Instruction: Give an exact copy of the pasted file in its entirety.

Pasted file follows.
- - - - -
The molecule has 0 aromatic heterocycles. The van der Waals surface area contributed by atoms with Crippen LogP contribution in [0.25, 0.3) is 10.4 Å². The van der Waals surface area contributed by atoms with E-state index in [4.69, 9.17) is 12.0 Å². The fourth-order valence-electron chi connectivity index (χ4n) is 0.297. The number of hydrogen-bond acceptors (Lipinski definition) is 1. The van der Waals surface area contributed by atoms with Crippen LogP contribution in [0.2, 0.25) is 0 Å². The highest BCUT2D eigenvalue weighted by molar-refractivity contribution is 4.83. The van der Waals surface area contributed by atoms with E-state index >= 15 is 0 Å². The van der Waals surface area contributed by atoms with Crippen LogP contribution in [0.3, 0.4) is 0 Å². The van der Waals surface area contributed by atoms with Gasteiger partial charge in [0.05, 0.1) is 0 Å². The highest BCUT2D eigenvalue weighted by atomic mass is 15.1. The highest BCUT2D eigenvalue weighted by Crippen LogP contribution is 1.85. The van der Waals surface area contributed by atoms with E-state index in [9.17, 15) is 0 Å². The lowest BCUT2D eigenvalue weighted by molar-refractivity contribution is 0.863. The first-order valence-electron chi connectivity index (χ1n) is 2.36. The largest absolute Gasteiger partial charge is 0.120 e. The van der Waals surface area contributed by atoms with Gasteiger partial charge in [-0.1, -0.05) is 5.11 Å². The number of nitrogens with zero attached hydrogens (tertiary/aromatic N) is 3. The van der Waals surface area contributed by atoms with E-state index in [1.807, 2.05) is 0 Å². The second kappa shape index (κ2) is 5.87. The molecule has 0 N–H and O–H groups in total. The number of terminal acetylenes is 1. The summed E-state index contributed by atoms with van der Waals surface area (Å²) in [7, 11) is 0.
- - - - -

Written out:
The molecule has 0 aromatic heterocycles. The van der Waals surface area contributed by atoms with Crippen LogP contribution in [0.25, 0.3) is 10.4 Å². The van der Waals surface area contributed by atoms with E-state index in [4.69, 9.17) is 12.0 Å². The fourth-order valence-electron chi connectivity index (χ4n) is 0.297. The number of hydrogen-bond acceptors (Lipinski definition) is 1. The van der Waals surface area contributed by atoms with Crippen LogP contribution in [0.2, 0.25) is 0 Å². The highest BCUT2D eigenvalue weighted by molar-refractivity contribution is 4.83. The van der Waals surface area contributed by atoms with E-state index >= 15 is 0 Å². The van der Waals surface area contributed by atoms with Crippen LogP contribution in [0.3, 0.4) is 0 Å². The van der Waals surface area contributed by atoms with Gasteiger partial charge in [0.05, 0.1) is 0 Å². The highest BCUT2D eigenvalue weighted by atomic mass is 15.1. The highest BCUT2D eigenvalue weighted by Crippen LogP contribution is 1.85. The van der Waals surface area contributed by atoms with E-state index in [9.17, 15) is 0 Å². The lowest BCUT2D eigenvalue weighted by molar-refractivity contribution is 0.863. The first-order valence-electron chi connectivity index (χ1n) is 2.36. The largest absolute Gasteiger partial charge is 0.120 e. The van der Waals surface area contributed by atoms with Gasteiger partial charge in [-0.1, -0.05) is 5.11 Å². The number of nitrogens with zero attached hydrogens (tertiary/aromatic N) is 3. The van der Waals surface area contributed by atoms with E-state index in [1.807, 2.05) is 0 Å². The second kappa shape index (κ2) is 5.87. The molecule has 0 N–H and O–H groups in total. The number of terminal acetylenes is 1. The summed E-state index contributed by atoms with van der Waals surface area (Å²) in [7, 11) is 0.